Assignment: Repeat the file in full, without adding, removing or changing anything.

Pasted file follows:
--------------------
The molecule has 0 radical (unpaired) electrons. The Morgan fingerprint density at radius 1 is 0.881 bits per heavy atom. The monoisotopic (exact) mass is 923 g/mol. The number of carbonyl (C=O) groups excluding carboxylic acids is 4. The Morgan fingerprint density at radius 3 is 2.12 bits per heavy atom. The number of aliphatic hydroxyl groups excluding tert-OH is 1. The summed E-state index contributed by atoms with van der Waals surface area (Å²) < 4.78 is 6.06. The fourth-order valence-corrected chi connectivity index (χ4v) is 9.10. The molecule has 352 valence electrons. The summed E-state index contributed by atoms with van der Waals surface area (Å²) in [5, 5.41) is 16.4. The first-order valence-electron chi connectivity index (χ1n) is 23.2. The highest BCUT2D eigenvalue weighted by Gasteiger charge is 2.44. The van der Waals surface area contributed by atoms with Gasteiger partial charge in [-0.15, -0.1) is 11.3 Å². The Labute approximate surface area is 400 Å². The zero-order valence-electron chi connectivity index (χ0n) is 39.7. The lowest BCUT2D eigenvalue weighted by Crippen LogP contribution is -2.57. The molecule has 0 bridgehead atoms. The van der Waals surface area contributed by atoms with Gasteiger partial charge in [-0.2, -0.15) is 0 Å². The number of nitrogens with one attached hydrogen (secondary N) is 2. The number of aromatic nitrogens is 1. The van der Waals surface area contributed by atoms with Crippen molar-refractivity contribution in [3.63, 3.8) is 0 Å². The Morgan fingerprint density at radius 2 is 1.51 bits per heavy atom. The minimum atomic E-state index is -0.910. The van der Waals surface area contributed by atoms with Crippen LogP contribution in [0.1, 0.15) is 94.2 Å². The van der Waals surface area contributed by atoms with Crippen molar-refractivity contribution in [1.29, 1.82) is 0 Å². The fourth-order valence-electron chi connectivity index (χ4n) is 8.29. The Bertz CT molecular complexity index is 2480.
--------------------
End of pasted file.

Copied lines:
The molecule has 0 radical (unpaired) electrons. The Morgan fingerprint density at radius 1 is 0.881 bits per heavy atom. The monoisotopic (exact) mass is 923 g/mol. The number of carbonyl (C=O) groups excluding carboxylic acids is 4. The Morgan fingerprint density at radius 3 is 2.12 bits per heavy atom. The number of aliphatic hydroxyl groups excluding tert-OH is 1. The summed E-state index contributed by atoms with van der Waals surface area (Å²) < 4.78 is 6.06. The fourth-order valence-corrected chi connectivity index (χ4v) is 9.10. The molecule has 352 valence electrons. The summed E-state index contributed by atoms with van der Waals surface area (Å²) in [5, 5.41) is 16.4. The first-order valence-electron chi connectivity index (χ1n) is 23.2. The highest BCUT2D eigenvalue weighted by Gasteiger charge is 2.44. The van der Waals surface area contributed by atoms with Gasteiger partial charge in [-0.15, -0.1) is 11.3 Å². The Labute approximate surface area is 400 Å². The zero-order valence-electron chi connectivity index (χ0n) is 39.7. The lowest BCUT2D eigenvalue weighted by Crippen LogP contribution is -2.57. The molecule has 0 bridgehead atoms. The van der Waals surface area contributed by atoms with Gasteiger partial charge in [-0.2, -0.15) is 0 Å². The number of nitrogens with one attached hydrogen (secondary N) is 2. The number of aromatic nitrogens is 1. The van der Waals surface area contributed by atoms with Crippen molar-refractivity contribution in [3.63, 3.8) is 0 Å². The Morgan fingerprint density at radius 2 is 1.51 bits per heavy atom. The minimum atomic E-state index is -0.910. The van der Waals surface area contributed by atoms with Crippen LogP contribution in [0.1, 0.15) is 94.2 Å². The van der Waals surface area contributed by atoms with Crippen molar-refractivity contribution in [1.29, 1.82) is 0 Å². The fourth-order valence-electron chi connectivity index (χ4n) is 8.29. The Bertz CT molecular complexity index is 2480.